The Pharmacology and Therapeutics Department of the University of Liverpool held a Postgraduate Seminar Day on the December 12th, 2022, at the Radisson Blu in Old Hall Street Liverpool.
ApconiX was delighted to sponsor the awards of best University of Liverpool PGR Pharmacology Seminar Day Basic Science and Clinical Presentations. The awards were presented by Professor Dean Naisbitt, Senior Lecturer at the Department of Pharmacology & Therapeutics and Dr Sean Hammond, Immunotoxicology Lead at ApconiX. Sean completed his BSc and PhD at the University and continues to have close ties with the Department.
University of Liverpool PGR Pharmacology Seminar Day
The seminar day was an opportunity for all first and second year PhD students to give a short presentation of their research to date. 30 students gave talks on their projects and postgraduate students and lecturers also attended the day. The talks spanned very broad subjects from the treatment of HIV in pregnancy, to adverse drug reactions in patients treated with immune checkpoint inhibitors, to the challenges of patients with multimorbidity and the treatment of liver cancer.
Dean commented, “It is good to get the students presenting in a face-to-face setting again. We haven’t been able to hold these seminars properly for three years. It’s been a thought provoking day and an excellent opportunity for students to be quizzed in a safe environment by their peers.”
Sean added, “The day is always a good experience for students, for some this is their first conference-like talk experience and as such it prepares them well for when they take their research findings on tour. The collaborative exchange of ideas is always great to see, and students often come away from the day with valuable feedback.”
Thoughts from the Day
Sean was joined by Hannah Jennings and Dr Cynara Livera. Hannah who also studied at the University of Liverpool, gaining a BSc in Biochemistry and a MSc in Advanced Biological Sciences.
Hannah reflecting on the day, said, “All of the students presented very well, seemed to enjoy the day and really engaged with each other in the spirit of the event. As a former student of the University, I was proud to see the students speaking so passionately about the brilliant and innovative scientific research they have dedicated their time to. As a scientist that has yet to embark on my own PhD journey, I found the enthusiasm and drive of the students presenting yesterday particularly inspiring and motivational. They are a credit to the University, and I wish them every success in the future.”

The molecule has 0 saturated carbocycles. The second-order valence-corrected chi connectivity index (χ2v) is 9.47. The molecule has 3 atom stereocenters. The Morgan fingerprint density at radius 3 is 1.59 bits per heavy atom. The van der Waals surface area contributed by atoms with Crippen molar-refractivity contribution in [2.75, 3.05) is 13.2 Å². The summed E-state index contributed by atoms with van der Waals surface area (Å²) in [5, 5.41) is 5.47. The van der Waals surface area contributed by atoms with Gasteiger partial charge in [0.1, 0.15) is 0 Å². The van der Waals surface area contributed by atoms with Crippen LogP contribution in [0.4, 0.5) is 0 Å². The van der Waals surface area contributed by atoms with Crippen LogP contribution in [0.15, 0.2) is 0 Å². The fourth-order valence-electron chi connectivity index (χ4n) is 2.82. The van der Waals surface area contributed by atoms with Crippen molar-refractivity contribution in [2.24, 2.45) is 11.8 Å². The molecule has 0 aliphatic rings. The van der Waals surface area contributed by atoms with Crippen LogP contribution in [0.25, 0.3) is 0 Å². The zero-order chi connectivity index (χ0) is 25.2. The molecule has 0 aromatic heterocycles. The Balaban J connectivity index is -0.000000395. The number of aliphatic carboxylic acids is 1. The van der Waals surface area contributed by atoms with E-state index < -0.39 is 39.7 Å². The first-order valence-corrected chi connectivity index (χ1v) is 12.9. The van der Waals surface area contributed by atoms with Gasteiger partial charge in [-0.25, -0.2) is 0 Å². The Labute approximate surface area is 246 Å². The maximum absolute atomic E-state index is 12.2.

Cynara added, “Being a chemist rather than a biologist I was a little worried the discussions would be over my head. I must confess than some of it was, but the talks were a fascinating insight into the research being carried out at Liverpool. The presentations were very diverse, very well delivered and extremely topical.”
Hannah Coghlan was awarded best University of Liverpool PGR Pharmacology Seminar Day Basic Science Presentation for her talk on “Unravelling species differences in stress responses to inform the selection, and reduce the use, of animals in preclinical drug safety testing”.
Molecular stress response pathways have been demonstrated to play a role in the progression of and response to drug-induced liver injury (DILI) caused by a variety of different compounds. However, the capacity of a species to activate these pathways in response to DILI is not currently a factor considered when selecting a model species for preclinical toxicology studies, which may influence the accuracy and translatability of preclinical drug safety studies to humans. Recent evidence has shown that two important preclinical species – mice and rats – have significantly different hepatic stress response capacity, which may underly the greater tolerance to cell stress in rat than mouse. Hannah’s research aims to evaluate whether comparable differences in hepatic stress response capacity exist between these rodent species, a range of important non-rodent preclinical species, including macaques, dogs and mini-pigs, and humans to help inform which species may be most appropriate for use during preclinical species selection.
Bethany Facer was awarded best University of Liverpool PGR Pharmacology Seminar Day Clinical Presentation for her talk on “In-vivo dissection of white matter pathways in Parkinson’s disease: tracking progressive degeneration and biomarkers of symptomatology”.
Bethany’s research involves determining the relationship between progressive white matter tract deterioration and motor and cognitive deficits in patients with a new diagnosis of Parkinson’s Disease, using retrospective data from the Parkinson’s Progression Markers Initiative. In the next step we plan to apply state-of-the-art experimental imaging approaches, in a similar cohort, to assess changes in the inter and intra axonal make up as well as the distribution of abnormal metabolite concentrations. The goal being to better understand disease progression and mechanisms of change during the disease course.
ApconiX was very pleased to be able to sponsor the awards and wishes Hannah, Bethany and all the PhD students the very best as they continue their research.